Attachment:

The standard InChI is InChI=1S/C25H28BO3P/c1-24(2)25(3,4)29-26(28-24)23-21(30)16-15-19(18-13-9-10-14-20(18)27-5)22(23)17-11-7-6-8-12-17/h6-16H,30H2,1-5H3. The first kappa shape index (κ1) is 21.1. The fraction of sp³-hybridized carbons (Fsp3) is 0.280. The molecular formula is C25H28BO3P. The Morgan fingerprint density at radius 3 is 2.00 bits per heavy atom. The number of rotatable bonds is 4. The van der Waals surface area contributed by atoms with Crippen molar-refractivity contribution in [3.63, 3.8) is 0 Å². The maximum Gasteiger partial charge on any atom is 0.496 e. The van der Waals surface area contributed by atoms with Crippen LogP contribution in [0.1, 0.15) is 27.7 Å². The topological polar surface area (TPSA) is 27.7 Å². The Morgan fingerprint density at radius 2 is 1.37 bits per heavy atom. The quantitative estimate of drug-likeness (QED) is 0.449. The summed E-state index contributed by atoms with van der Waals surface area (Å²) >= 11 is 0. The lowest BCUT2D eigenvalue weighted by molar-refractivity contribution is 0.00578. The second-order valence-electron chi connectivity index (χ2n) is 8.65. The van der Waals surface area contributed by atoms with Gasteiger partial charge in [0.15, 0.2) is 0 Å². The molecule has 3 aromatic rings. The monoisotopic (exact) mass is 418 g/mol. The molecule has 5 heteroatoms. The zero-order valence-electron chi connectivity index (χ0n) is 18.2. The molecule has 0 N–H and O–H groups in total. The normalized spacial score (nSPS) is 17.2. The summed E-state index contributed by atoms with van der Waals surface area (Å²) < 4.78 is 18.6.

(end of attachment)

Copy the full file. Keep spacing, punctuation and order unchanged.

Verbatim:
The standard InChI is InChI=1S/C25H28BO3P/c1-24(2)25(3,4)29-26(28-24)23-21(30)16-15-19(18-13-9-10-14-20(18)27-5)22(23)17-11-7-6-8-12-17/h6-16H,30H2,1-5H3. The first kappa shape index (κ1) is 21.1. The fraction of sp³-hybridized carbons (Fsp3) is 0.280. The molecular formula is C25H28BO3P. The Morgan fingerprint density at radius 3 is 2.00 bits per heavy atom. The number of rotatable bonds is 4. The van der Waals surface area contributed by atoms with Crippen molar-refractivity contribution in [3.63, 3.8) is 0 Å². The maximum Gasteiger partial charge on any atom is 0.496 e. The van der Waals surface area contributed by atoms with Crippen LogP contribution in [0.1, 0.15) is 27.7 Å². The topological polar surface area (TPSA) is 27.7 Å². The Morgan fingerprint density at radius 2 is 1.37 bits per heavy atom. The quantitative estimate of drug-likeness (QED) is 0.449. The summed E-state index contributed by atoms with van der Waals surface area (Å²) >= 11 is 0. The lowest BCUT2D eigenvalue weighted by molar-refractivity contribution is 0.00578. The second-order valence-electron chi connectivity index (χ2n) is 8.65. The van der Waals surface area contributed by atoms with Gasteiger partial charge in [0.15, 0.2) is 0 Å². The molecule has 3 aromatic rings. The monoisotopic (exact) mass is 418 g/mol. The molecule has 5 heteroatoms. The zero-order valence-electron chi connectivity index (χ0n) is 18.2. The molecule has 0 N–H and O–H groups in total. The normalized spacial score (nSPS) is 17.2. The summed E-state index contributed by atoms with van der Waals surface area (Å²) < 4.78 is 18.6.